It is very rare that I have a rant. I’m generally a pretty laid back easy going kinda dog. But…. last week mum and I read something on a pretty popular parenting website about best dog breeds for families. In itself that is misleading. Physically some dogs may have some traits that may be concerning but in general all breeds of dogs can make great family members. However, that wasn’t the bit that really got my shackles up. No it was a list of 4 things on “How to keep your kids safe around dogs”. On this link is their article and their list.
Now mum is no expert in dog training but there were a couple of things that she was really concerned were missing:
1. Respect: yes I need to respect that the toddler is a member of our pack, but more so the toddler has learnt to respect me. I think this is one of the greatest gifts I can bring her as she grows up sharing the house with a pet. That respect includes empathy (a huge deal when she is older and needs emotional intelligence skills) and understanding boundaries. Toddler is regularly taught to not go near me when I am eating. While yes as the article suggests mum can take my food away and I will sit and wait for it to be returned, by teaching toddler respect it will keep her out of danger if she is around another animal and respect of other humans and their belongings and also feelings.
2. Responsibility: this goes for both the toddler and more importantly the example set by mum. Only today did we see 2 gorgeous little 1 yo Cavoodle pups on a facebook page that had been taken to a shelter because the family, with 4 children, realised they were unable to look after them. We don’t know the details behind their story but at a topline level, not fair on these dogs who have been put in a position of having their family not want them and needing to find a new home. Having a dog is a lot of responsibility and mum refers to me as the other toddler. Yes mum does put more training into me than most people would a family pet but let’s be serious that having a dog is taking on another living being. Not only do we need food, fresh water and shelter but we also need physical exercise and mental stimulation. Mum involves toddler as much as possible with looking after me and teaching and talking to her about the responsibility of looking after me. This will involve us all going for a walk together in the afternoon, toddler helping to feed me and her being around to see what is involved day to day. Toddler has also been taught some basic words and hand signals from training although at the point in time I am choosing to ignore her. So the responsibility is equally on the adult humans to train any dog they bring into their home and keep them physically exercised and mentally stimulated. That will help keep kids safe around a dog rather than the horrible stories you hear and read of the dog who has been tied up in the backyard and then is blamed when something happens. I hope that learning about responsibility by growing up with me will put her in good stead for lots of other aspects in life, not only hopefully having a dog of her own one day but also relationships with other humans, jobs, buying a home and who knows what else.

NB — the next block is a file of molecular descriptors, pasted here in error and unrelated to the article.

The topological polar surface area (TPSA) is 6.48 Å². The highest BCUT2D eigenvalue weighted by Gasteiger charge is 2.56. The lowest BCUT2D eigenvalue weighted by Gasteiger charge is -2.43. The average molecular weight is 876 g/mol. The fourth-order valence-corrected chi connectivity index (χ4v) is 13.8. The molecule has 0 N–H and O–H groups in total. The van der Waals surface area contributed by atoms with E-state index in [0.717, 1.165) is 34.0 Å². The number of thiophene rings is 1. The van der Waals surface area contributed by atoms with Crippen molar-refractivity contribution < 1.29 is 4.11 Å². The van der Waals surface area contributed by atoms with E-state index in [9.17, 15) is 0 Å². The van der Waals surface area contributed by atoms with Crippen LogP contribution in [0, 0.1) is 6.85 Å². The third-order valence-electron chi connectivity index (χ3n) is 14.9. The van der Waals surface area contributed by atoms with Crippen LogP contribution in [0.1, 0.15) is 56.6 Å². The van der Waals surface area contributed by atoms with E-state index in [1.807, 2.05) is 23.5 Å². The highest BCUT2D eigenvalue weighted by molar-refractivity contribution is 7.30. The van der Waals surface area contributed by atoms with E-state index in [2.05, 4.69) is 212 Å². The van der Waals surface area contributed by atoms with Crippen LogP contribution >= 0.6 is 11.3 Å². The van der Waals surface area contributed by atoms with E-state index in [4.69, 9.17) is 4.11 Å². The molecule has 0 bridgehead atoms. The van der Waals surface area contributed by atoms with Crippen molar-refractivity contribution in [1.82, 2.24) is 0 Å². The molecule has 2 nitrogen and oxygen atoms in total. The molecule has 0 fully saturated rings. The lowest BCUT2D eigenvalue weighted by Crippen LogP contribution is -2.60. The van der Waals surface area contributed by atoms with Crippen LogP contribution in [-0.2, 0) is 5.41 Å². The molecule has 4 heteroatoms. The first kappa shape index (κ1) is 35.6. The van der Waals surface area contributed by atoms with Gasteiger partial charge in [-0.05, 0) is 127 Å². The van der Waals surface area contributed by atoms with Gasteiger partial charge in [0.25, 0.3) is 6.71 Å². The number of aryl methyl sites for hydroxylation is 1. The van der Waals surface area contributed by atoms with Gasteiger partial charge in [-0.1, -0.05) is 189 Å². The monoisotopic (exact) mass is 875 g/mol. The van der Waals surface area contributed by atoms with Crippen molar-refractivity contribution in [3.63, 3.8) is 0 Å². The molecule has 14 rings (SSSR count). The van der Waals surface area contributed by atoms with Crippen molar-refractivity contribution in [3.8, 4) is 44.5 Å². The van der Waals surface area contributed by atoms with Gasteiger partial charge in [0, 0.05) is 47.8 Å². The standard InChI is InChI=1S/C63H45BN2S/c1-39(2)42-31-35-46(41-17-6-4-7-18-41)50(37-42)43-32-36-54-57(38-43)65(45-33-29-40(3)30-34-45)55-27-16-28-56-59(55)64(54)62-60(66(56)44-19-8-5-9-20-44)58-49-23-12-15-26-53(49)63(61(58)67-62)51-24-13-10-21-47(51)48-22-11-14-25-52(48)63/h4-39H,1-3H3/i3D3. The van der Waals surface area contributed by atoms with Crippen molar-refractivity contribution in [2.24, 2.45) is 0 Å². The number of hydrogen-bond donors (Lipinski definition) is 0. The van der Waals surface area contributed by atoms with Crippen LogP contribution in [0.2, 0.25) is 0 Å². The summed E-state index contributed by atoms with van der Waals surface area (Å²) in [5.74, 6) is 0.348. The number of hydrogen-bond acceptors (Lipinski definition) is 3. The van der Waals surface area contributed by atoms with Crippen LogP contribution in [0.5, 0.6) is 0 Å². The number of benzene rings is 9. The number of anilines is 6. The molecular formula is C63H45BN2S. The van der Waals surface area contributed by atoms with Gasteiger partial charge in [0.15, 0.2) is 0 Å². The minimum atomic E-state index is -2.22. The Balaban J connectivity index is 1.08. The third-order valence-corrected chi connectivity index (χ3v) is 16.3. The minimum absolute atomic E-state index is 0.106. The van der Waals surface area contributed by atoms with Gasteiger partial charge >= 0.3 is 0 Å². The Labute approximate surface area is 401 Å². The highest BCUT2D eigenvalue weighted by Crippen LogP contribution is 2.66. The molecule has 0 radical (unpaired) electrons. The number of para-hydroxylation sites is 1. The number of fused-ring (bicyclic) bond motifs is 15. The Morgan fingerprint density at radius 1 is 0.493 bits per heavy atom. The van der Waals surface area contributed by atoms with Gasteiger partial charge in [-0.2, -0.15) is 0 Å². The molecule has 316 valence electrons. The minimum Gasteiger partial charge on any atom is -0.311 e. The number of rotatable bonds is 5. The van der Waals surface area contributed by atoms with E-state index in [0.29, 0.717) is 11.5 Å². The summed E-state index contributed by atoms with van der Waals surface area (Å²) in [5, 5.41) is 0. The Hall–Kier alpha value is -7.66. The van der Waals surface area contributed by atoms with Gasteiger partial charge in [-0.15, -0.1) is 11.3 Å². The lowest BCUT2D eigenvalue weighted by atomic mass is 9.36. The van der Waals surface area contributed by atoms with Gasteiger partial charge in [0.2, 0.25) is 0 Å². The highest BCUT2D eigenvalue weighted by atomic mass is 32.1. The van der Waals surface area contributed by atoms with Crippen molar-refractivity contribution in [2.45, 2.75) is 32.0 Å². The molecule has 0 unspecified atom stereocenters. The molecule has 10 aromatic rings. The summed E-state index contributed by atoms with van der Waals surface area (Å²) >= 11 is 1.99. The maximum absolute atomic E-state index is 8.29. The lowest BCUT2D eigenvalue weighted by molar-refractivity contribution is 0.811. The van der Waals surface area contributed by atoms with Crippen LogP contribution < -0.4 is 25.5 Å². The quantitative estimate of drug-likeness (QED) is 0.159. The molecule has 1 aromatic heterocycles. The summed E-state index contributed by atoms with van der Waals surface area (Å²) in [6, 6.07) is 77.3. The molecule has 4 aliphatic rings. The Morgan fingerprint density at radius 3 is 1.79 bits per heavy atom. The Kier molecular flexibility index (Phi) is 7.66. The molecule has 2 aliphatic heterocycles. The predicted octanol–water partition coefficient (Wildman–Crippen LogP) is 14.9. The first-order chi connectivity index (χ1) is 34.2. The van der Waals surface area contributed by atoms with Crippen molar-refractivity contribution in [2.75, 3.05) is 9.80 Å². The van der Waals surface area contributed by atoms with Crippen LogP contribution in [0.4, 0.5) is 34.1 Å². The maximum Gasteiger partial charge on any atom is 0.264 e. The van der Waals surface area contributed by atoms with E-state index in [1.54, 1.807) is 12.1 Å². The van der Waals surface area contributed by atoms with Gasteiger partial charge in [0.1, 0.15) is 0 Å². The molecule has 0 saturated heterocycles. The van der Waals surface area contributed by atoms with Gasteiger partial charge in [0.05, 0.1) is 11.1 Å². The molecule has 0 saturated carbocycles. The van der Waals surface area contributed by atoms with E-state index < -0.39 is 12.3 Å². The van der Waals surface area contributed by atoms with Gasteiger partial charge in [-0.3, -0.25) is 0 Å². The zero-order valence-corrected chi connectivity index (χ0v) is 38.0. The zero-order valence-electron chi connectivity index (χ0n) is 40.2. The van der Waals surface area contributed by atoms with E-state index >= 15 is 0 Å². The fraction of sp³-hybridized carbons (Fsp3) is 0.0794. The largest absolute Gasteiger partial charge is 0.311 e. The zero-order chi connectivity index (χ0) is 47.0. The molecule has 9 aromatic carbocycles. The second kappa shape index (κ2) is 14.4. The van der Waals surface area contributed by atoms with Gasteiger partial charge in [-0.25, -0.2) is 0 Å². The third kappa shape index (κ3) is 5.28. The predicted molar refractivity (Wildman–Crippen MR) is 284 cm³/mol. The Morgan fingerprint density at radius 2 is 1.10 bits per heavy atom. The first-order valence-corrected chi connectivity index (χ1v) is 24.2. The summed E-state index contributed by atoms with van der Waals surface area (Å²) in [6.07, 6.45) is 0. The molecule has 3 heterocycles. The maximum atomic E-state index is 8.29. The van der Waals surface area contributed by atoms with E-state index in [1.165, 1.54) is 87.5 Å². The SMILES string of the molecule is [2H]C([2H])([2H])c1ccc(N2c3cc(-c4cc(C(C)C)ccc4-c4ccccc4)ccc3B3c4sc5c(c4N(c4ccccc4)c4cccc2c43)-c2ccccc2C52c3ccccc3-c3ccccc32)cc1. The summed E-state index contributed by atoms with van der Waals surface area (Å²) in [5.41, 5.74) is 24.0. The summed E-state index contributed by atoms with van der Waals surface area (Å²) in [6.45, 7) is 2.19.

This was never intended to be a conclusive list but just a couple of things that we felt were missing from this article. Let’s put a bit less emphasis on the dog’s behaviour… we are dogs after all, and more focus on owners doing the right thing by the dog and children so we can all live happily together.
Also strongly refute the point about bedrooms….Respect everyone has different opinions on this and love that I am allowed into the bedrooms. In fact beside naps on the bed one of my favourite things is a bedtime when mum reads toddler what is referred to as “The Bodhi Book”. This gorgeous story called “The Way I Love You” not only looks like me but pretty much sums up my relationship with toddler. It gets mum a bit teary every time she reads it. Toddler now insists I lay on her bed when we read it just like in the book (sorry for spoiling the ending)…. ahhhh… she is a good kid!